Sunday, September 27, 2020

Acts Study | Session 33 | 19:36-20:28

In today's study, we find Paul still in Ephesus ministering to both Jews and Gentiles, taking a closer look at the word church and its uses, a riot, the Feasts of Israel, a sleeping Eutychus, his address to the Ephesian elders which included words of endearment and warning, and Paul's determination to make it to Jerusalem by Pentecost.

VERSES 36-37: Seeing then that these things cannot be spoken against, ye ought to be quiet, and to do nothing rashly. (37)  For ye have brought hither these men, which are neither robbers of churches, nor yet blasphemers of your goddess. The townclerk continues to try to stop the mob by pointing out that they need not overreact to what was happening as a result of Paul's teaching that was causing such an uproar in the city as the people began responding to his message. Of course, as we stated earlier, his council proved to be wrong in that Diana is no longer worshipped. He goes to say that Gaius and Aristarchus are neither robbers of churches, nor yet blasphemers of Diana. 

Note the word churches. He is obviously not talking about Kingdom or Grace churches as that would not have even been his frame of reference as an unbeliever. A better translation would be temples. Further proof that the word always needs context. Remember that the word church simply means a called-out assembly.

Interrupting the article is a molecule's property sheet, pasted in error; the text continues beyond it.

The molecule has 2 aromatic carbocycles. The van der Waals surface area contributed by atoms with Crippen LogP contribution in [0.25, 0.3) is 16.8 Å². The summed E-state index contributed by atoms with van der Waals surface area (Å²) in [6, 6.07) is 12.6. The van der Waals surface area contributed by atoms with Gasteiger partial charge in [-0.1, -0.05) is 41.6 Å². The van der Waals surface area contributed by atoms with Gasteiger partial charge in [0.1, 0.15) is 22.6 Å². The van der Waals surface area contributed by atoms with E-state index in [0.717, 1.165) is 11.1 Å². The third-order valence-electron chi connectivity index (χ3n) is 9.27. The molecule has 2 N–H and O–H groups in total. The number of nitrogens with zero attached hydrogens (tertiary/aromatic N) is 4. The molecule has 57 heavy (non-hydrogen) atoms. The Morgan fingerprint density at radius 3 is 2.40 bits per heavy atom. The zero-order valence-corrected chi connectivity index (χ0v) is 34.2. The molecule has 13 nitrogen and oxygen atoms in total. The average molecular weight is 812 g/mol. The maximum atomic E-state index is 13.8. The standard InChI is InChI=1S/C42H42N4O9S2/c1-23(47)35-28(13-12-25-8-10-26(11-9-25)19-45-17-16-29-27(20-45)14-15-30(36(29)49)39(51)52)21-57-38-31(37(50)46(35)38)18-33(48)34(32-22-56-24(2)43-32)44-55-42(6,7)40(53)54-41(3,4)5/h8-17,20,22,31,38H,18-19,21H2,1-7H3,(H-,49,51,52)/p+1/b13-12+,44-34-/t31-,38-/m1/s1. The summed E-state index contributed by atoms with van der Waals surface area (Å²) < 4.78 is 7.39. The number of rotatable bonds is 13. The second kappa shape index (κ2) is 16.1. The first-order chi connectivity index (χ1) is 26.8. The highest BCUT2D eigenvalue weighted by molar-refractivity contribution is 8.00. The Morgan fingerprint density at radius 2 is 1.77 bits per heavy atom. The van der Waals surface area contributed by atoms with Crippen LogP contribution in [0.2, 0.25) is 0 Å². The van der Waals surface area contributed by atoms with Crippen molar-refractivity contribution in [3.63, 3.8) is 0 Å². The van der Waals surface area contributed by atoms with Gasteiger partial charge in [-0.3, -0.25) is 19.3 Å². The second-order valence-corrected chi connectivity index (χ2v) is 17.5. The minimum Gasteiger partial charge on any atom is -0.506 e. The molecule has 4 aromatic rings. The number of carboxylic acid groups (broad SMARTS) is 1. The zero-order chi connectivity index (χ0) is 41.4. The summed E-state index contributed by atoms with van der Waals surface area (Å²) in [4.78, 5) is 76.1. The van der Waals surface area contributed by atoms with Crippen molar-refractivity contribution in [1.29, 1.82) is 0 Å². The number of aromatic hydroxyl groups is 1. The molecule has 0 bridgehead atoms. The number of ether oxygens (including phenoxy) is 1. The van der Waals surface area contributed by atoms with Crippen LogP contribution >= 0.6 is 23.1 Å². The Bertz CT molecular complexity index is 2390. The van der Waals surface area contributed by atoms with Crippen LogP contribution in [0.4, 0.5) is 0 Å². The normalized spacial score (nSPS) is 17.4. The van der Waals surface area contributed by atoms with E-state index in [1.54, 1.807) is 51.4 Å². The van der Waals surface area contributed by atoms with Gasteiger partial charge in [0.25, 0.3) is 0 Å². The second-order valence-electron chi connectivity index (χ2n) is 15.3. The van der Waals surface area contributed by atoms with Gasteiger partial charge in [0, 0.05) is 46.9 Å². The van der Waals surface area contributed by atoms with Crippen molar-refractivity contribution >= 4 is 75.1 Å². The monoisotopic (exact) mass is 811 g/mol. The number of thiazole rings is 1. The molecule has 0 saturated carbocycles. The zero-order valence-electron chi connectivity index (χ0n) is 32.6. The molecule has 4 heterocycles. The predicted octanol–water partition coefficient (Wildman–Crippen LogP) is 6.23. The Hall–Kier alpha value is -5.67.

There are four churches identified in the Bible and we also run into problems when we try to combine them. 1. Historically, there was the church in the wilderness mentioned in Acts 7:38 by Stephen, which was the assembly of the children of Israel that were called out of Egypt and assembled in the wilderness. 2. Then there was the Jerusalem church which was made of none but the lost sheep of the house of Israel and proselytes. This is the Kingdom Church. No one is a part of this church today. It stopped after the rejection was complete. 3. And today, we are a part of the Body of Christ made up of Jew and Gentile that was the mystery revealed to Paul. This is the Mystery Church that was revealed through Paul who are justified freely by grace (Col 1:18; Rom 11:25; Rom 16:25; Eph 3:1-2). 4. And finally, there is the Tribulation Church which is made up of those who sealed their fates in their own blood by not accepting the Mark of the Beast which is made up of the congregations mentioned in Revelation 2-3. It is those who overcome and sit with him on his throne. That is not us. We are already sitting in heavenly places (Eph 2:6). Those who eat of the Tree of Life (Rev 22:14) will be the reward for those who make it through the Tribulation. The Gospel of the Kingdom will be preached again by the 144,000 according to Mat 24:13-14. To interpret the churches any other way, as I did for years, is allegorizing the text which is exactly what dispensationalists do not do. 

VERSES 38-41: Wherefore if Demetrius, and the craftsmen which are with him, have a matter against any man, the law is open, and there are deputies: let them implead one another. (39)  But if ye enquire any thing concerning other matters, it shall be determined in a lawful assembly. (40) For we are in danger to be called in question for this day's uproar, there being no cause whereby we may give an account of this concourse. (41)  And when he had thus spoken, he dismissed the assembly. The townclerk further warns them that if they did not handle this correctly, Rome would come down on them and dismisses the assembly. Again, assembly is ekklesia which is also translated as church. Further proof that we have to be careful with that word, even the pagans were a church! 

Chapter 20